Longtime patient heartbroken when PEI doctor announces he is closing practice

Ron Flynn from Alberton reads the letter he received informing him that his GP, Dr.  Hal McRae to close his Summerside practice on April 20.  (Susan Flynn - photo credit)

Ron Flynn from Alberton reads the letter he received informing him that his GP, Dr. Hal McRae to close his Summerside practice on April 20. (Susan Flynn – photo credit)

Ron Flynn said he was “heartbroken” when he received a letter informing him that his family doctor, Dr. Hal McRae would close his practice in Summerside, PEI.

Heartbroken, not only because Flynn and about 2,100 other PEI residents will remain without a doctor until the end of April. It’s because he thinks McRae is a friend and “a damn fine doctor.”

He has known McRae since the doctor was a boy, then nurse at O’Leary before insisting he and his wife become his first patients when he opened his practice in Summerside.

“Nobody should have to leave a job that they’re well qualified to do and love,” said Flynn, 73. “He made a decision and we have to honor his decision, but I feel like he’s being pushed there, where he doesn’t want to go.”

McRae sent his patients a Feb. 7 letter, saying he made the “very difficult and heartbreaking decision” to close his practice on April 20.

“It has become increasingly difficult to care for patients within the current system and for me it is no longer sustainable,” he said in the letter obtained by CBC.

Nancy A. Hamill/Facebook

Nancy A. Hamill/Facebook

In an email to CBC, Health PEI said it has not yet been able to recruit a family doctor for this McRae’s patients.

Caring for patients within the current system is becoming increasingly difficult. – dr Hal McRae

“Health PEI recognizes the frustration and concern and apologizes for the frustration and concern this will cause in former patients,” the email read.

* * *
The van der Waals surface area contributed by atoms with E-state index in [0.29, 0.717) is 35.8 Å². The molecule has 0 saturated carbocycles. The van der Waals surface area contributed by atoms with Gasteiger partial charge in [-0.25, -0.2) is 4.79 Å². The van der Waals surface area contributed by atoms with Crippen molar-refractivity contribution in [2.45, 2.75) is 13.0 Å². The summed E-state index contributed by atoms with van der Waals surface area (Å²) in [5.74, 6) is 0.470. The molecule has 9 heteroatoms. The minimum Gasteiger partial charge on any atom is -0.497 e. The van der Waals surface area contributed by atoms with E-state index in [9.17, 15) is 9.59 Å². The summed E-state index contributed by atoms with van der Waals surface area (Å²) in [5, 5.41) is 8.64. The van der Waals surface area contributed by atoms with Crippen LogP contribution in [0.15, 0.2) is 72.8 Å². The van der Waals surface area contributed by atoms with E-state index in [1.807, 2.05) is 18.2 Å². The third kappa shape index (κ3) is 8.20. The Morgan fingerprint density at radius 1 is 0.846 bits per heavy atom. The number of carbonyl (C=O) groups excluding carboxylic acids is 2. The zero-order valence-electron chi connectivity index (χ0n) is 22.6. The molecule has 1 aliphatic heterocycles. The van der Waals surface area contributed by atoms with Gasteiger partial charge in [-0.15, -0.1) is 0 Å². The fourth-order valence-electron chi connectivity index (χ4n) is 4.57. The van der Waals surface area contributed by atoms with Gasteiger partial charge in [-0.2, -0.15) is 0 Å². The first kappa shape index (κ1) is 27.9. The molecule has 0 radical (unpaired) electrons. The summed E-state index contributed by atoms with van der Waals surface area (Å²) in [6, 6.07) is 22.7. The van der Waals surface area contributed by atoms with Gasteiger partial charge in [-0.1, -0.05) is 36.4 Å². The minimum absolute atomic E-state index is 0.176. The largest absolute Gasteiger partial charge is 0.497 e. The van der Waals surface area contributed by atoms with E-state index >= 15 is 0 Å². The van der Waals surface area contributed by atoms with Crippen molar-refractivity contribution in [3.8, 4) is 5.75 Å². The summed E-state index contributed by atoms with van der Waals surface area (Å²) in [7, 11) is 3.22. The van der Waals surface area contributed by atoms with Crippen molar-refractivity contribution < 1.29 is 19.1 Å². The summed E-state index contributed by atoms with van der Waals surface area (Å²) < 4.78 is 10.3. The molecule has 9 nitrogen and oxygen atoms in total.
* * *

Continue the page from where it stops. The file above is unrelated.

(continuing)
McRae’s departure comes as provinces across Canada grapple with an increasingly fragile healthcare system.

McRae’s patients are expected to be among the 27,237 already on the PEI patient registry. In the meantime, they have been referred to free virtual mentoring via the Maple platform.

Emergency departments in rural areas of PEI often operate reduced hours due to a shortage of hospital staff.

Last week Prime Minister Justin Trudeau increased provincial health spending. PEI will receive an additional $48 million over the next year.

New Chairman of the Healthcare PEI Board

Premier Dennis King said money alone will not fix the system and the province needs to explore other ways of delivering health care.

The frustrations in the healthcare system have extended beyond doctors’ offices and emergency rooms. In December, Health PEI’s chief executive resigned, saying the system “will continue to fail” unless ongoing issues, including hiring practices, are addressed.



In January, former PEI Senator Diane Griffin was named the new CEO.

Flynn, who lives in Alberton, said he wishes there was a way to correct the healthcare system to PEI

“The system lets Dr. McRae fails, it fails every islander, it fails every patient,” he said. “It’s not that he doesn’t care, the system doesn’t care.”

CBC reached out to McRae through Health PEI but declined an interview request.

In his letter to patients, he said that while he would no longer offer “comprehensive primary care practice,” he planned to “continue to look at ways to care for islanders.”

Flynn, meanwhile, said he wasn’t sure what he and the others in the patient registry would do without a GP.

“I guess we’re praying we don’t get sick.”


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